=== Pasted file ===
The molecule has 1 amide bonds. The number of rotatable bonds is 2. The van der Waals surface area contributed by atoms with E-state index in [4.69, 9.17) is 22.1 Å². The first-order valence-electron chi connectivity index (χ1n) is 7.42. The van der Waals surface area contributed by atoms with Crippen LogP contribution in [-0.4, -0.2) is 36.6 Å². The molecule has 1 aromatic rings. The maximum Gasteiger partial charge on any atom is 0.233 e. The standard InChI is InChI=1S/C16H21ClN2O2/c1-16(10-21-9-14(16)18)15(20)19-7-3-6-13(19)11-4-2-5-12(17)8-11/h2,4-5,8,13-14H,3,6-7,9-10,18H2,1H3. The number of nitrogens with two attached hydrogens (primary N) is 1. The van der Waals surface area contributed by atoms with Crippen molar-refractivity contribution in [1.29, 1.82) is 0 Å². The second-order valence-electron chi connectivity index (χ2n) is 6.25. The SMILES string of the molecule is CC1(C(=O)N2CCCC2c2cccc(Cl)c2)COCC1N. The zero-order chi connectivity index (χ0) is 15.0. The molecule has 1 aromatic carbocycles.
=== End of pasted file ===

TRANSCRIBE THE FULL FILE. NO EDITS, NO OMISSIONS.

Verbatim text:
The molecule has 1 amide bonds. The number of rotatable bonds is 2. The van der Waals surface area contributed by atoms with E-state index in [4.69, 9.17) is 22.1 Å². The first-order valence-electron chi connectivity index (χ1n) is 7.42. The van der Waals surface area contributed by atoms with Crippen LogP contribution in [-0.4, -0.2) is 36.6 Å². The molecule has 1 aromatic rings. The maximum Gasteiger partial charge on any atom is 0.233 e. The standard InChI is InChI=1S/C16H21ClN2O2/c1-16(10-21-9-14(16)18)15(20)19-7-3-6-13(19)11-4-2-5-12(17)8-11/h2,4-5,8,13-14H,3,6-7,9-10,18H2,1H3. The number of nitrogens with two attached hydrogens (primary N) is 1. The van der Waals surface area contributed by atoms with Crippen molar-refractivity contribution in [1.29, 1.82) is 0 Å². The second-order valence-electron chi connectivity index (χ2n) is 6.25. The SMILES string of the molecule is CC1(C(=O)N2CCCC2c2cccc(Cl)c2)COCC1N. The zero-order chi connectivity index (χ0) is 15.0. The molecule has 1 aromatic carbocycles.